Seven-year-old Maximus Wong may have weakness in his legs brought on by a tumor when he was little, but that hasn't stopped him from being a speed demon on the ski slopes.
Maximus was one of three children to head to Catamount Mountain with NYU Langone's Adaptive Ski Program.
Lauren Perillo, a physical therapist at NYU Langone Medical Center Rusk Rehabilitation, got the program started this year.
"These kids were all having a ball," Perillo told ABC News, adding that Maximus wanted to "tear down the mountain" in his sit-ski. "He just kept being like, 'I wanna go fast.' One of those need for speed kids."
Doctors discovered a tumor on Maximus's spinal cord when he was 2, and removing it damaged his spinal cord, his mother, Clarissa Wong, told ABC News. Doctors initially thought he would never walk again, but he got back on his feet. Still, he has weakness, and he started to become frustrated when he was about 4 years old.
"We could see that he had all this energy and nowhere to go with it," Wong said. So they put him in wheelchair basketball, wheelchair tennis and sled hockey.
This was his first time skiing, Wong said. Since it's hard for him to play in the snow, he was initially just thrilled to be out in it, she said.
"He asked me if we were coming back next week," she said. "That was literally the first question he asked me."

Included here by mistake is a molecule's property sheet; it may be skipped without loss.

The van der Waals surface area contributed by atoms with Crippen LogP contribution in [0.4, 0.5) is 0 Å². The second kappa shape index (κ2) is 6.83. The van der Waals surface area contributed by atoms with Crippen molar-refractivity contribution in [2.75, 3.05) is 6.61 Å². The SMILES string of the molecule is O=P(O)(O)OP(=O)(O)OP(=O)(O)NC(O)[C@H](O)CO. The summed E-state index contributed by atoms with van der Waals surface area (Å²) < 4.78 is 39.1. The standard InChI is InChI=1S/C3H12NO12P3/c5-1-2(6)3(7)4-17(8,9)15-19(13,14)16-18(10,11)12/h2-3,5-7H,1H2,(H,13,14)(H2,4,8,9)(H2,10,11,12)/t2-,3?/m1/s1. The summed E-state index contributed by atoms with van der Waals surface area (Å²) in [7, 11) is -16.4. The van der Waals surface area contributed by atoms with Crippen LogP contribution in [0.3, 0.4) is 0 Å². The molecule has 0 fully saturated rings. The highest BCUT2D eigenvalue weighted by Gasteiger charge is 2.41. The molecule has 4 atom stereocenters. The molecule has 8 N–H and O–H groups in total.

The other two children on the trip, 5-year-old Harvey Ennals and 16-year-old Andrew Vella, have cerebral palsy and skied with special poles called outriggers, Perillo said. Harvey's father was especially emotional because skiing is one of Harvey's mother's favorite activities, and now the family can ski together, she said.
Perillo said programs like the Adaptive Ski Program are important for helping these children participate in sports because they have physical and emotional benefits. She said the program promotes peer bonding and helps children build self-esteem.
Wong said sports were a game-changer for Maximus.
"A lot of times they don't realize the world of possibilities out there," Wong said. "All they can see is things they can't do. This really opens doors for them. It shows them you can do anything you want."